The sample frame is the group of individuals that can be selected from the target population given the sampling process used in the study. For example, to identify cases of cutaneous melanoma the researcher may consider to utilize as sample frame the national cancer registry system or the anatomopathological records of skin biopsies. Given that the sample may represent only a portion of the target population, the researcher needs to examine carefully whether the selected sample frame fits the study objectives or hypotheses, and especially if there are strategies to overcome the sample frame limitations (see Chart 1 for examples and possible limitations).

Chart 1

Examples of sample frames and potential limitations as regards representativeness


Sampling can be defined as the process through which individuals or sampling units are selected from the sample frame. The sampling strategy needs to be specified in advance, given that the sampling method may affect the sample size estimation.1,5 Without a rigorous sampling plan the estimates derived from the study may be biased (selection bias).3


In figure 1, we depict a summary of the main sampling types. There are two major sampling types: probabilistic and nonprobabilistic.

Figure 1

Sampling types used in scientific studies


In the context of nonprobabilistic sampling, the likelihood of selecting some individuals from the target population is null. This type of sampling does not render a representative sample; therefore, the observed results are usually not generalizable to the target population. Still, unrepresentative samples may be useful for some specific research objectives, and may help answer particular research questions, as well as contribute to the generation of new hypotheses.4 The different types of nonprobabilistic sampling are detailed below.

Convenience sampling: the participants are consecutively selected in order of apperance according to their convenient accessibility (also known as consecutive sampling). The sampling process comes to an end when the total amount of participants (sample saturation) and/or the time limit (time saturation) are reached. Randomized clinical trials are usually based on convenience sampling. After sampling, participants are usually randomly allocated to the intervention or control group (randomization).3 Although randomization is a probabilistic process to obtain two comparable groups (treatment and control), the samples used in these studies are generally not representative of the target population.

Purposive sampling: this is used when a diverse sample is necessary or the opinion of experts in a particular field is the topic of interest. This technique was used in the study by Roubille et al, in which recommendations for the treatment of comorbidities in patients with rheumatoid arthritis, psoriasis, and psoriatic arthritis were made based on the opinion of a group of experts.6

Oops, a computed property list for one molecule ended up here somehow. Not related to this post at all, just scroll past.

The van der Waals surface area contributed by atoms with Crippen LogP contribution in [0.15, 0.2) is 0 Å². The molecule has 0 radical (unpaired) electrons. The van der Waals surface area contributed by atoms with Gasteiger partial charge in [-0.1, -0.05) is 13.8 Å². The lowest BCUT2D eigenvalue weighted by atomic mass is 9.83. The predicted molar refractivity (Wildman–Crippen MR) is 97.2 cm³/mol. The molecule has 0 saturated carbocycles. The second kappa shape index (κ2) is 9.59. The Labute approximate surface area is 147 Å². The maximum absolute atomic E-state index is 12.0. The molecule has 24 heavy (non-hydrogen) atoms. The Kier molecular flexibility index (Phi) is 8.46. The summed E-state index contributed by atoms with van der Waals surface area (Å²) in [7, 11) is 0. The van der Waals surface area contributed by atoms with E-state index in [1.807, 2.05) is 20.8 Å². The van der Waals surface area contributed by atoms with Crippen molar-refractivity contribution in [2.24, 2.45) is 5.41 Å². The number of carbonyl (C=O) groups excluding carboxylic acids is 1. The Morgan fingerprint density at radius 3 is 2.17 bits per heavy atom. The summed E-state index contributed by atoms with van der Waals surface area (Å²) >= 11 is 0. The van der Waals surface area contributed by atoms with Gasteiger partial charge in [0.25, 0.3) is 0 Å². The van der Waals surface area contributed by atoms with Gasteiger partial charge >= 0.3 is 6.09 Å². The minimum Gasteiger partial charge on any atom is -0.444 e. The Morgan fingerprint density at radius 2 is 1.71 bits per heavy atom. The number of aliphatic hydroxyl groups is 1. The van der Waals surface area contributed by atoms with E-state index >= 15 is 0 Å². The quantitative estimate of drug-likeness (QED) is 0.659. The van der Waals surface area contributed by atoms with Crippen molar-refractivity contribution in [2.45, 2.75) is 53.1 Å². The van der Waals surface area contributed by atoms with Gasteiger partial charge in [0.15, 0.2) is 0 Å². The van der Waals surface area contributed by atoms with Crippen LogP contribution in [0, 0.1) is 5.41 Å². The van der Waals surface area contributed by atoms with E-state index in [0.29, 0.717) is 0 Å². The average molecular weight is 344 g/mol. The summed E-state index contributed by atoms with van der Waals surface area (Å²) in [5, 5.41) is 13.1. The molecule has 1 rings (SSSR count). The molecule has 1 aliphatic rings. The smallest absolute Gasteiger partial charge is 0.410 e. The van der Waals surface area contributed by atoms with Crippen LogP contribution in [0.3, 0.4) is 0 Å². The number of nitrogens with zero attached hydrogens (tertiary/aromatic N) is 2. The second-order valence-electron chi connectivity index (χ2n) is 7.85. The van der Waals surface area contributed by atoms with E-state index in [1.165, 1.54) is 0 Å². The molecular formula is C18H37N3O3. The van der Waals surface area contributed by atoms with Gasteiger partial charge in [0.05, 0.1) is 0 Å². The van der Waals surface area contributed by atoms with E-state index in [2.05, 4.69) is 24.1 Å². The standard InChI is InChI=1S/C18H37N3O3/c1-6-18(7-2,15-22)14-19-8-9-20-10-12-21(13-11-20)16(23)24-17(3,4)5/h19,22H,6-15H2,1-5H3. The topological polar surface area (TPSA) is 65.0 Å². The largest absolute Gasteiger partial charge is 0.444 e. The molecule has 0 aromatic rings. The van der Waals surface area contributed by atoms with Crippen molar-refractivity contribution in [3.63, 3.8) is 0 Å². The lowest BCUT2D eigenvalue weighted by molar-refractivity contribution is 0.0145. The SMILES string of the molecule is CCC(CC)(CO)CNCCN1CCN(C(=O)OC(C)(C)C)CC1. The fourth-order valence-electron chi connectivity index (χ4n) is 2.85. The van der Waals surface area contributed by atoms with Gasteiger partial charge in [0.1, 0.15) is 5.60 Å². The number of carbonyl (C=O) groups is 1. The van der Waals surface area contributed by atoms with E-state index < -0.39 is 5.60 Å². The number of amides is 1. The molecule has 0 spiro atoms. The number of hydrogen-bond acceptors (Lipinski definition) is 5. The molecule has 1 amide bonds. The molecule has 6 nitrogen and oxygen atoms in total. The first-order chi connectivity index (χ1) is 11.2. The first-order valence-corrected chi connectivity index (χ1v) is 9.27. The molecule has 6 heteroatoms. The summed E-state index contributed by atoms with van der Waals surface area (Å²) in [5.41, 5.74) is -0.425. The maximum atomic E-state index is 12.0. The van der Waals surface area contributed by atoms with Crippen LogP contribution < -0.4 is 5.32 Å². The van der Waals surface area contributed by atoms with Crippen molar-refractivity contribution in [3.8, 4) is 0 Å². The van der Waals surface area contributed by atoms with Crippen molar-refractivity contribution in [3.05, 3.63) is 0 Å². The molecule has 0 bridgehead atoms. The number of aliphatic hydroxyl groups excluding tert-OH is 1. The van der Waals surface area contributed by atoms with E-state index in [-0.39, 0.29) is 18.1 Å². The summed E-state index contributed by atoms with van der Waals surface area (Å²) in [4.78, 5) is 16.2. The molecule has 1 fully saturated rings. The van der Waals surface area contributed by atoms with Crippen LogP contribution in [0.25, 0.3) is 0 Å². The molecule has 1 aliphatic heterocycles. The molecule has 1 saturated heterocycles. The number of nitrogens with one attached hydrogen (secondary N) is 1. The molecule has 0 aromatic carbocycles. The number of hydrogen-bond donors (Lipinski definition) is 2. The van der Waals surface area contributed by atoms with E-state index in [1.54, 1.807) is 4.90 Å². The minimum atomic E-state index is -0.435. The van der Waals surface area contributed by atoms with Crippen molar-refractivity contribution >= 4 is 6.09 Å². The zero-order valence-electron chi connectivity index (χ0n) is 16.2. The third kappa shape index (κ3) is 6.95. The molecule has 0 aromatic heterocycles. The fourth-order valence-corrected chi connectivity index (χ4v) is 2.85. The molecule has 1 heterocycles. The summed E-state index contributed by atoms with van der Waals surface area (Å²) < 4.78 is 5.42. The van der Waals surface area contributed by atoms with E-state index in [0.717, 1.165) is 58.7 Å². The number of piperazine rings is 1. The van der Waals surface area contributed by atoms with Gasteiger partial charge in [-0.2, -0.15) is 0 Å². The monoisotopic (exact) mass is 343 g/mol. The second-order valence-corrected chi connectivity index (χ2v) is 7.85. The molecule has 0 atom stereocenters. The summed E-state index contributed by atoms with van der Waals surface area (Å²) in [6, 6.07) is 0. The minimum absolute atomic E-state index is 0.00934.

Quota sampling: according to this sampling technique, the population is first classified by characteristics such as gender, age, etc. Subsequently, sampling units are selected to complete each quota. For example, in the study by Larkin et al., the combination of vemurafenib and cobimetinib versus placebo was tested in patients with locally-advanced melanoma, stage IIIC or IV, with BRAF mutation.7 The study recruited 495 patients from 135 health centers located in several countries. In this type of study, each center has a "quota" of patients.

"Snowball" sampling: in this case, the researcher selects an initial group of individuals. Then, these participants indicate other potential members with similar characteristics to take part in the study. This is frequently used in studies investigating special populations, for example, those including illicit drugs users, as was the case of the study by Gonçalves et al, which assessed 27 users of cocaine and crack in combination with marijuana.8


In the context of probabilistic sampling, all units of the target population have a nonzero probability to take part in the study. If all participants are equally likely to be selected in the study, equiprobabilistic sampling is being used, and the odds of being selected by the research team may be expressed by the formula: P=1/N, where P equals the probability of taking part in the study and N corresponds to the size of the target population. The main types of probabilistic sampling are described below.

Simple random sampling: in this case, we have a full list of sample units or participants (sample basis), and we randomly select individuals using a table of random numbers. An example is the study by Pimenta et al, in which the authors obtained a listing from the Health Department of all elderly enrolled in the Family Health Strategy and, by simple random sampling, selected a sample of 449 participants.9